Sense-ational Writing

By Gloria G. Adams         

If you’ve been in the writing world for very long at all, you will have heard the admonition to “show, don’t tell.” The best way to do that is to bring all five of your senses into play. It makes everything more real and relatable to your reader. But how do you do that?

Prolific author Dandi Mackall suggests making a chart of the senses and going through your manuscript to see how often you’ve used each sense: sight, sound, touch, taste, and smell. You may find that you’ve missed one or two of them altogether!

One effective strategy is to go to an actual place. Maybe it’s a beach, a restaurant, a lake, etc. Soak in everything around you. Then write down several things you experience from each of the five senses. Do the same for the scenes in your story.

What can you touch with your hands or feet? Sand and surf? Rough concrete sidewalks, mud between your toes, silk fabric? What touches you? The wind? The brush of someone’s hand against yours? Or-eww!- is that a spider crawling on your leg?                                                 

Smells can set a mood; a kitchen can smell like freshly-sizzled bacon or rotting garbage. Compare the feeling you get in a room full of clean baby fragrances to a long-empty room that’s clogged with dust and dirt or moldy walls.

Sight is probably the most often used sense; amp up your adjectives to give your reader a feeling as well as a picture. Use “scabrous” or “brambly” instead of “rough,”  “gelatinous” or “feathery” instead of “soft,” “silvery” or “dingy” instead of “grey.”

Sounds can make your character cringe, tingle, jump, scream, or cry. Sounds can remind them of a childhood memory or warn them that disaster is about to strike. Use them to add drama to your scenes. Think of the sudden roar of flames, a loud horn, cheery bird calls or raucous rooster crows, a child’s frightened scream or happy giggle.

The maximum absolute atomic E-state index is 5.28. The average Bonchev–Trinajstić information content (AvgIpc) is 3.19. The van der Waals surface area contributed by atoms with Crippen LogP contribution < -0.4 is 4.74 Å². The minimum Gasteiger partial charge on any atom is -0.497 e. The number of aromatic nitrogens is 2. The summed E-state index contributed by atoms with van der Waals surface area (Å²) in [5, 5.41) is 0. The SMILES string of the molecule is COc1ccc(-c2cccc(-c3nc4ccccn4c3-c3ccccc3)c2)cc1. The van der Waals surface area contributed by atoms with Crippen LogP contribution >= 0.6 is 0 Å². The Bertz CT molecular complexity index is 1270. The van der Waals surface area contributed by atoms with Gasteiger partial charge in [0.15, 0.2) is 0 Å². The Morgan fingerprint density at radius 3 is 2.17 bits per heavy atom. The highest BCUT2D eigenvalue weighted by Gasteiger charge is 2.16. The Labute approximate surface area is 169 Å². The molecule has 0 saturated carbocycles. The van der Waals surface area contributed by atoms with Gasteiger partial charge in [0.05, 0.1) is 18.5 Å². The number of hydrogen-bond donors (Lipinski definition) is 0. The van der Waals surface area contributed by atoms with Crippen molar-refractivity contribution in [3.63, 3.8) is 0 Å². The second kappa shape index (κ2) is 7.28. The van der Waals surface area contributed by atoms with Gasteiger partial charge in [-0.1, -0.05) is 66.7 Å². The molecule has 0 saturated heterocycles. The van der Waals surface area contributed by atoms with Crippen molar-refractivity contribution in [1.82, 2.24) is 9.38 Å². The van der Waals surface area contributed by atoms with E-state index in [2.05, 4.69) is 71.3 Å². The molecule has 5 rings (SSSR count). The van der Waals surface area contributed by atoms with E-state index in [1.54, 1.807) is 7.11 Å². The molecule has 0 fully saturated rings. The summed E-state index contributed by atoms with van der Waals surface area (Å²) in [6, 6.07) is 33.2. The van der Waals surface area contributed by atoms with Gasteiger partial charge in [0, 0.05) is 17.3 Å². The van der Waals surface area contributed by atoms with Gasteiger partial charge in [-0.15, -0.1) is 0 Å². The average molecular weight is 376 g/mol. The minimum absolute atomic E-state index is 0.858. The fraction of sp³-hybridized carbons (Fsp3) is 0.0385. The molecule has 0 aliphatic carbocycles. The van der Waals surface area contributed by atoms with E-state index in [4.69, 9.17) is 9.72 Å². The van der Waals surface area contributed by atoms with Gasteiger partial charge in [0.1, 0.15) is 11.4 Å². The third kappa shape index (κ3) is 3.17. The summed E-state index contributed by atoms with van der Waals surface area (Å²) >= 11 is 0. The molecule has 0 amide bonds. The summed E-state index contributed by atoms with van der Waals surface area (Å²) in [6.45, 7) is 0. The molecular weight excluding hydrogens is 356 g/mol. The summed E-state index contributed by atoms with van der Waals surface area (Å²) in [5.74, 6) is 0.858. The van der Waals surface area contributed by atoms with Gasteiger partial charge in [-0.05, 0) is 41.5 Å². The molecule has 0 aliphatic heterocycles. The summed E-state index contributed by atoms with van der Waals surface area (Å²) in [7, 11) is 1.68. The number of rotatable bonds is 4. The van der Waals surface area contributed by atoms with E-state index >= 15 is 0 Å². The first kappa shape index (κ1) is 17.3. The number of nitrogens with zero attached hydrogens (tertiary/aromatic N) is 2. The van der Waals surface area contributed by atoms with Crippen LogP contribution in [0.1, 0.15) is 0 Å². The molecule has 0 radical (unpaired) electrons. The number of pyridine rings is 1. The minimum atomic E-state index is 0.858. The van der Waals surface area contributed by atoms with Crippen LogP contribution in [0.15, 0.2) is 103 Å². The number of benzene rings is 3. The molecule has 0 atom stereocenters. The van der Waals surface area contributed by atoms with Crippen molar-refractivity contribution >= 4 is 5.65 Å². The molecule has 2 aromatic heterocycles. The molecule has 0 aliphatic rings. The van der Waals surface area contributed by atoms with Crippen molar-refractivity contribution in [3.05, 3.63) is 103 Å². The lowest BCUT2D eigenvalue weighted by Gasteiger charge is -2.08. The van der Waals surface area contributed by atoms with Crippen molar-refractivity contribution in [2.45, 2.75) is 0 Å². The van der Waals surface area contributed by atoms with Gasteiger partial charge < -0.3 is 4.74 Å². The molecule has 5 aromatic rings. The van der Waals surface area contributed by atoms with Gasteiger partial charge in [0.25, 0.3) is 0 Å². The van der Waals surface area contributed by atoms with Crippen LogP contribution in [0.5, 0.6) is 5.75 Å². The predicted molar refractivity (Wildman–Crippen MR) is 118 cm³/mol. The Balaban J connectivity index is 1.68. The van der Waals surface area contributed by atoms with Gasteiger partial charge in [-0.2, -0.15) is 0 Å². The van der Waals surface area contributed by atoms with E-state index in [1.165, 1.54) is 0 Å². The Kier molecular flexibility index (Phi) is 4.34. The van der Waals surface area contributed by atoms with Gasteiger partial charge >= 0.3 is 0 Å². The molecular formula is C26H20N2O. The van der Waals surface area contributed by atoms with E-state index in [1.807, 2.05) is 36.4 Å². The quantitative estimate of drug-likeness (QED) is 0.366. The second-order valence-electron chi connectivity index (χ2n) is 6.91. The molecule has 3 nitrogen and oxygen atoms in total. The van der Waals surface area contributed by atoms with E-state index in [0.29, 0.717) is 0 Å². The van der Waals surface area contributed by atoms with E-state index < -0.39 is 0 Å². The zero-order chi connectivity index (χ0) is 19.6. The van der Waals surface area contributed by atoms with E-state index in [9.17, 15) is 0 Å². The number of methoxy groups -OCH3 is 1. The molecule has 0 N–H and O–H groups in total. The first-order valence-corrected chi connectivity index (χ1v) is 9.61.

Taste gets overlooked frequently. But it is something that everyone experiences and can pull your reader right into your scene. Who hasn’t accidentally burned his or her tongue on hot coffee or cocoa? What dessert has been either sensual in the extreme or as dry as cardboard? Next time you eat something, think about how you would describe it in your book and use it to make your characters more interesting. 

Bring one of your characters into each of the settings below and describe how he or she experiences all five senses in each one.
1.    A hair salon
2.    A butcher shop
3.    A hospital
4.    An urban alleyway
5.    A farm

Top 4 questions I'm asked at speaking engagements

By Laurie L. Knowlton

I have had the privilege of being a speaker at many writer's conferences across the United States, and yet the questions are universal. I'd like to share the answers with you.

1. "What can I do to get published?"  

The answer to this is:  Do your homework. You need to read, read, read. Read all the HOW-TO books you can get your hands on. A few suggestions: Ann Whitford Paul's Writing Picture Books, Barbara Sueling's How to Write a Children's Book and Get it Published, Harold D. Underdown's The Complete Idiot's Guide to Publishing Children's Books, or Lee Wyndham's Writing for Children and Teenagers. 

Along with the HOW-TO books, you need to read books in the genre that you would like to write. Study the character development. Identify the tension used to build the plot. What did the author do to get the reader into the setting?